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Published 3 years ago with 7 Comments
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  • Qukatt

    it's inaccurate to say it's Eroding, it's just the way we store information in our memory is changing. we no longer need to remember all these little details but we are excellent at remembering where we've stored this information to access it.

    Studies done show that people who are told the information won't be available after it's taken away still remember the information given just as well as before and those who are told the information is accessible afterwards don't remember the information itself but do recall (with higher accuracy than the other group) where and how to access what they need.

    We're not eroding our ability to remember, we're outsourcing the storage to a more reliable electronic medium.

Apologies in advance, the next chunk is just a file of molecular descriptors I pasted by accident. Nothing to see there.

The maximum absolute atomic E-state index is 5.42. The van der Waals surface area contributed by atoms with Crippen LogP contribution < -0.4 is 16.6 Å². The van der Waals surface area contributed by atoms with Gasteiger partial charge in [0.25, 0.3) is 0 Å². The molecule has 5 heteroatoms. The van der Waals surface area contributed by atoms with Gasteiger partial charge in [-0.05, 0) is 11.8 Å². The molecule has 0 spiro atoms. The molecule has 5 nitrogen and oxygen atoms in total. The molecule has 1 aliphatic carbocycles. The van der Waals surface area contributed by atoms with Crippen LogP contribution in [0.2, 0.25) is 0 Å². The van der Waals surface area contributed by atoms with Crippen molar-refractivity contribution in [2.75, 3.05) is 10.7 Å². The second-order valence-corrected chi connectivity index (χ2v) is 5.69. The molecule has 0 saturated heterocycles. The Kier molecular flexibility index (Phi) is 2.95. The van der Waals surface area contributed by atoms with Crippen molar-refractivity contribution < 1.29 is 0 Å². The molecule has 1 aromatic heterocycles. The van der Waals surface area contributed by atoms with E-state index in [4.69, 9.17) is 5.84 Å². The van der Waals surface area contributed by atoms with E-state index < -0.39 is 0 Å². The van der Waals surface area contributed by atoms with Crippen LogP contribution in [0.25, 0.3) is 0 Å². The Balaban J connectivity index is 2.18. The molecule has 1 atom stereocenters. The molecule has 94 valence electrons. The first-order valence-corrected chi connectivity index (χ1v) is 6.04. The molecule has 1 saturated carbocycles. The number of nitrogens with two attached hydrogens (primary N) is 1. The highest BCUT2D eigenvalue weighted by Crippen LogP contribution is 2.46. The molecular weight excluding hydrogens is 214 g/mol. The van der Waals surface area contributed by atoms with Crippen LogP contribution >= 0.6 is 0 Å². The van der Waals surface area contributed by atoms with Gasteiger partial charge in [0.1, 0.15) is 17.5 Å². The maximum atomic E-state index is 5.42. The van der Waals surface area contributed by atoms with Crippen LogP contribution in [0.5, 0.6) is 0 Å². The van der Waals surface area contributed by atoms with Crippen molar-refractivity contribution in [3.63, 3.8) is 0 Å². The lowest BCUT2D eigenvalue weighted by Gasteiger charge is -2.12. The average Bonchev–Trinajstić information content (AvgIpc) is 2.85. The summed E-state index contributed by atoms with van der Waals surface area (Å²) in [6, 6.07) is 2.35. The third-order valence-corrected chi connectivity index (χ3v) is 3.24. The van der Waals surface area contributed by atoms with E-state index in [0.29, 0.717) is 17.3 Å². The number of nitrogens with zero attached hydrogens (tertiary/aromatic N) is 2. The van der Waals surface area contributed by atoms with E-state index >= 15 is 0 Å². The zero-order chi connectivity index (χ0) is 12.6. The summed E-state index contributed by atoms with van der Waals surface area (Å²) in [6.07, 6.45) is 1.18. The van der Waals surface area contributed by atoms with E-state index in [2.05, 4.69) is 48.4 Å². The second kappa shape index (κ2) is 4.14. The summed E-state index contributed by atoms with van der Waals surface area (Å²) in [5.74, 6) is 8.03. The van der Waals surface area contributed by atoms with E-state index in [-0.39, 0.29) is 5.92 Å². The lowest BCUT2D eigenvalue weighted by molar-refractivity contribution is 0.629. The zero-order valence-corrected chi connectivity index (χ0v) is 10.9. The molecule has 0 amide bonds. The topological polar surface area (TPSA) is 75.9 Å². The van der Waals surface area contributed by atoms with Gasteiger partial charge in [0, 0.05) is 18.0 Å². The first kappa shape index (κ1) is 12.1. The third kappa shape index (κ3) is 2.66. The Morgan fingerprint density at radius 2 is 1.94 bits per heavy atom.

• d23

      I'm glad someone pointed this out. It's really easy to fall into scaremongering, and it's also really easy to not realize how imperfect our memory can be.

      • Qukatt

        exactly. If our memory was as infallible as everyone seems to be making out in this and other similar articles we wouldn't be so easily affected by things like Gaslighting and other memory manipulation techniques.

        Thanks to electronic devices we have greater memory than we ever had. You only have to look up random conversations on skype or gtalk or whatever from as far back as you like; guaranteed you forgot you'd talked to a person about a subject but once you read it back you're more than likely to get a ping in the memory and smile and think "oh yeah!"

        Can you name all your first school year's classmates off the top of your head from 2 decades or more ago? And while looking at the class photograph you're more likely to name them all. Depending how good your name recall is to begin with granted.

  • imokruok

    Took some digging, but I found "research" the article alludes to, added to related links.

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